If only finding a job just required a couple clicks on a keyboard. I have concluded that technology has hindered our prospects because employers are flooded with resumes as soon as they post a job on any career site- Jewish sites included.  Daniel and I search Indeed.com, Monster.com, CareerBuilder.com, LinkedIn.com, JewishJobs.com…to no avail. We are often led through tedious and repetitive applications that go unnoticed as some HR ghost hoards resumes like I hoard chocolate (joking of course- our chocolate never lasts long). Still, we search, apply, email, call, rinse, repeat.

There are so many well-meaning people out there dispensing “feedback” that leaves me scratching my head. We moved to San Diego in the summer and yes, as a matter of fact, I do know San Diego has a high cost of living with very few jobs for Jewish community leaders and finance people. But we made the decision to be here- for now. Why? For starters, I have parents and a sister who I liberally boss around (I am the baby in my family even at 30) which really helps me adjust to working full-time and supporting a husband who is struggling to find a job/career. One of the first women I was introduced to in San Diego instructed me to move somewhere else because the prospects are so dismal. Funnily enough, her husband just found a job.  Those who believe they’ve cracked the code for finding a dream job in record time love to tell us how we need to focus more, work harder, network better, smile wider.

There’s another category of unwanted advisers who have equally good intentions. I dub them Whandis (Wannabe Gandhis). These are the sweet people who knowingly tell me beautiful but empty rhetoric that sounds more like a greeting card than a to-do list  (see above- yes, I’m serious).

The feedback I really appreciate is specific, constructive, tangible and (even better when) paired with effort on the part of the adviser. Any kind of effort from anyone who might know someone who knows someone is appreciated. Short of that, if a close friend or family member reassures me with “You’ll see, it will be okay” that warms my heart because (depending on the day) I know it will, in fact, be okay. Listening (or in your case- reading) is huge too since I get to kvetch my little heart out and then go about my day business as usual.

So I raise my Thanksgivukah glass to you, well-meaning naysayers, Wandhis, family, and friends. Keep the feedback coming- the silence would get boring after a while anyway. And while you’re talking, maybe you can pass along the word that Daniel is looking for a job?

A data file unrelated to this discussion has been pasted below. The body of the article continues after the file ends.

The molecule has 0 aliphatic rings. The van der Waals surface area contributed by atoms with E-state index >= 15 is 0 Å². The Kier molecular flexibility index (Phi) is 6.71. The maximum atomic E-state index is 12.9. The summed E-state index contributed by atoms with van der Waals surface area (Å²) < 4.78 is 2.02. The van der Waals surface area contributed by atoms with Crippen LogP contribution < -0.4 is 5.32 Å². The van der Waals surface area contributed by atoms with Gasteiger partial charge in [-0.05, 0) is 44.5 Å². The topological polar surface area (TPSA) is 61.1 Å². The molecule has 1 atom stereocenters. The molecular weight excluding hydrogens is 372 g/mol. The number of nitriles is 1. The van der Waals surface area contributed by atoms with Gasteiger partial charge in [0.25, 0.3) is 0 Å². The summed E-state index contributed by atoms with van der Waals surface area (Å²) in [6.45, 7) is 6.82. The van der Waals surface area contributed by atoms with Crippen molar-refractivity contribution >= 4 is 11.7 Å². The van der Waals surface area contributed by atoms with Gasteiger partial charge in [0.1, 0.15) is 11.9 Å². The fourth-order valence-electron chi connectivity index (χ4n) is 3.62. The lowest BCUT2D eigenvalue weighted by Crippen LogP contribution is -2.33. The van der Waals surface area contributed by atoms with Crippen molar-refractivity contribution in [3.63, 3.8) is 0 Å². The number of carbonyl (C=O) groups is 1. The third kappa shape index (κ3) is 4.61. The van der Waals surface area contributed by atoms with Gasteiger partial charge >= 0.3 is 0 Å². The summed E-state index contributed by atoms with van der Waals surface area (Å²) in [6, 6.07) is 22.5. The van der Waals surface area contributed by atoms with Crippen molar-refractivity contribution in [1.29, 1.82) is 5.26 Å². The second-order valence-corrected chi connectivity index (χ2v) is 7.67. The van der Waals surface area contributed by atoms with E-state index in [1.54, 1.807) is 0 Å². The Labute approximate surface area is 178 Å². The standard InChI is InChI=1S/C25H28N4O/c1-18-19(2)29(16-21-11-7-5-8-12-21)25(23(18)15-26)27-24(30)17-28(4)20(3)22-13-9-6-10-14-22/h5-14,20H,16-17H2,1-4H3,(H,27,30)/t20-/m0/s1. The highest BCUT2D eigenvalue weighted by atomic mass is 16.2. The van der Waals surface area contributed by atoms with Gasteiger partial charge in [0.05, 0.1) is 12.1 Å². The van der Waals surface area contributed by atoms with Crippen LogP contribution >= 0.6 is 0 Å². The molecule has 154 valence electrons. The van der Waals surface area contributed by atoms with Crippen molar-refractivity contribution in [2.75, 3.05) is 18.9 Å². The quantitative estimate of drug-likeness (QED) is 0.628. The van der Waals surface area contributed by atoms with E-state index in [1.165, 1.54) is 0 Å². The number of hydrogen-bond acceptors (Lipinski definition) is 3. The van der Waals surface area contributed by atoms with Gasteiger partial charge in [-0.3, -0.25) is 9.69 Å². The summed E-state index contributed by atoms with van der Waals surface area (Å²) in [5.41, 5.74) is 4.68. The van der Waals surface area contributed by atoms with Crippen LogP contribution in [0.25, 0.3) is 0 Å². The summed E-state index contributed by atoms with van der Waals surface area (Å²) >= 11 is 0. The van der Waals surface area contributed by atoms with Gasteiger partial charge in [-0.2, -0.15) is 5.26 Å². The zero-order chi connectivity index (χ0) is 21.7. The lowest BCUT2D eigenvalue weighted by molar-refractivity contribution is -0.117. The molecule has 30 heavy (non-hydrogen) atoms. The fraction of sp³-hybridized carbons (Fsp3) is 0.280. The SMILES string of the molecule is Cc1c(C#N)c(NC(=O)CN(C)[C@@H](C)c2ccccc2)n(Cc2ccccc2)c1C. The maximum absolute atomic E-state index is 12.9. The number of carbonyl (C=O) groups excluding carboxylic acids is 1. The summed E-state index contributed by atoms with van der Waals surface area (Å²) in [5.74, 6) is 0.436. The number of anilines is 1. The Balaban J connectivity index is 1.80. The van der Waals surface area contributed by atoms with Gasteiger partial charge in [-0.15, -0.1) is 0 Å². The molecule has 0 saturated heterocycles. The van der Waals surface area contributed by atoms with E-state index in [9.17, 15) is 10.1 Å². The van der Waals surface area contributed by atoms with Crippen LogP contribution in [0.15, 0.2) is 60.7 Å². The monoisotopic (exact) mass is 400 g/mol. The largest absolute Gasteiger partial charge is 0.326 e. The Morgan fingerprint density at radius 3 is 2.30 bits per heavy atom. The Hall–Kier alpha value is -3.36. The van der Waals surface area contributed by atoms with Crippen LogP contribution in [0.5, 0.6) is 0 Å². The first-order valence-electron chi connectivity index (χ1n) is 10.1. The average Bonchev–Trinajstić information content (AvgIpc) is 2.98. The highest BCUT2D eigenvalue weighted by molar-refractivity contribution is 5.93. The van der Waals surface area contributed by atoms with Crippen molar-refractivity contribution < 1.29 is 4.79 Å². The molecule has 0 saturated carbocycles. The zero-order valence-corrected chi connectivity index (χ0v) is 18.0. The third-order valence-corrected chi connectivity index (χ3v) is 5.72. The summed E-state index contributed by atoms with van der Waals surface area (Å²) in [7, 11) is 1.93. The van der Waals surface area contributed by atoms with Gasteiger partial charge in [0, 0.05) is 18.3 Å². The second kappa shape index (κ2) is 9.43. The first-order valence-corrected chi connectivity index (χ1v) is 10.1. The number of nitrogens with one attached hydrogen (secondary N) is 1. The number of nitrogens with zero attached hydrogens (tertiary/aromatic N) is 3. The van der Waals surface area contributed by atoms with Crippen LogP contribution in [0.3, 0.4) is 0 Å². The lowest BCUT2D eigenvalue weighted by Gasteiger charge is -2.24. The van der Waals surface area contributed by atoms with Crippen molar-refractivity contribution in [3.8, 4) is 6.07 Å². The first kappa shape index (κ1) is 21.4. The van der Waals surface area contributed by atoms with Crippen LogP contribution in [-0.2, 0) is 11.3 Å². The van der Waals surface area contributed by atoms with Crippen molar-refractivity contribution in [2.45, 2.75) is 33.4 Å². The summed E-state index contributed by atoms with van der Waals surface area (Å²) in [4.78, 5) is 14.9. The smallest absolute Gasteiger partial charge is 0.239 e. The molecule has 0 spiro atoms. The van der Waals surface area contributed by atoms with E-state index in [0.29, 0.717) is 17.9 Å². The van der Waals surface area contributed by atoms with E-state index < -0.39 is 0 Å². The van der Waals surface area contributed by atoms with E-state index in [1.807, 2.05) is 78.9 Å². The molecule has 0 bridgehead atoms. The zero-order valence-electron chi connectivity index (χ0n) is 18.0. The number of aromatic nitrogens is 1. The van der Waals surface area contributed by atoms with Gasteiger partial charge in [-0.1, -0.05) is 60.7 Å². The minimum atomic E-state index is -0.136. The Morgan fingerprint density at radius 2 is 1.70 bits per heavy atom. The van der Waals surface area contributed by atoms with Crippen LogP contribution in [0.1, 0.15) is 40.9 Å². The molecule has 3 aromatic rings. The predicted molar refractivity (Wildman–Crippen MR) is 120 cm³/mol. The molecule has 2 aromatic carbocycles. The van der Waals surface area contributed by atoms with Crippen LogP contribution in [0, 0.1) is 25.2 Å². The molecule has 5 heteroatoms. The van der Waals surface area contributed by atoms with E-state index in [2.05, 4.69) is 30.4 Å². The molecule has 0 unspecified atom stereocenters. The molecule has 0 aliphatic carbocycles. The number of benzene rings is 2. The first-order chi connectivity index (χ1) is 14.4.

The following links below are Daniel’s resumes: One for a position in non-profit (rabbinical/director capacity) and the other in finance. We had help from family, friends, and professionals and somehow still feel unsure of the finance one (I’m pleased with the non-profit because of his experience). I do ask that you read one (or two!) and, if at all possible, forward along to friends and colleagues. If you could share this blog with others you know so they too can help, I’d be grateful. It’s hard to be in the vulnerable position of asking for favors but here I am so THANK YOU. THANK YOU. THANK YOU.

Here’s the link to his rabbinical resume:

https://drive.google.com/file/d/0B7JHujxI2lfHMEN4MzNlWU96NlE/edit?usp=sharing

Here’s the link to his finance resume:

https://drive.google.com/file/d/0B7JHujxI2lfHdml0X3BlOXJFd2R4RThfeWRJZ3hWYm5vMGhn/edit?usp=sharing  

 

Unemployment

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This isn’t my husband but if the sign fits… As it turns out, my husband is job hunting. Don’t get me wrong- we’re grateful for the job he has but while kosher supervision is necessary and puts food on the table (pun intended), he doesn’t want it to be his future.

So now you know. If you’re my facebook friend and now you’ve found my blog, don’t be offended to find out this way! We’re real friends and not just the facebook kind (probably!) but I’m not the greatest “networker” and tend to be private- despite this very public appearance.

My husband, Daniel, got his degree in Finance from YU and is taking graduate-level classes in Finance at UCSD. If you hear of a job opportunity, I’d so appreciate you thinking of him and dropping me a message. It’s tough out there! For more on that and this blog, read this.

As I said before, I like my privacy and in that vein, blogs leave bloggers…exposed! Plus what can I contribute? There are some incredible Jewish blogs out there. I love this blog for recipes and great food pictures. I love this blog for scarf inspiration to beautify the mitzvah of covering a married Jewish woman’s hair. I like many Torah-based blogs for thought-provoking articles. So, why/how should I write a unique blog?

No two people are alike and all I have are my personal experiences. Truth is, this blog is for me- this is a year of transition and challenge and I’d like to document it to look back on because I have faith that God will get us through this.

A-journey-of-a-thousand-miles

A journey of a thousand miles begins with a single step. These are wise words but the Jews put it differently: Rabbi Tarfon (Pirkei Avos 2:16) said  “It is not incumbent on you to finish the work – but neither are you free to absolve yourself from it!” With that in mind, I enter the blogosphere with every intention to come and no plans to stay. Take your shoes off, put your feet up, and make yourself at home! Mi blog es su blog and I welcome anyone’s feedback.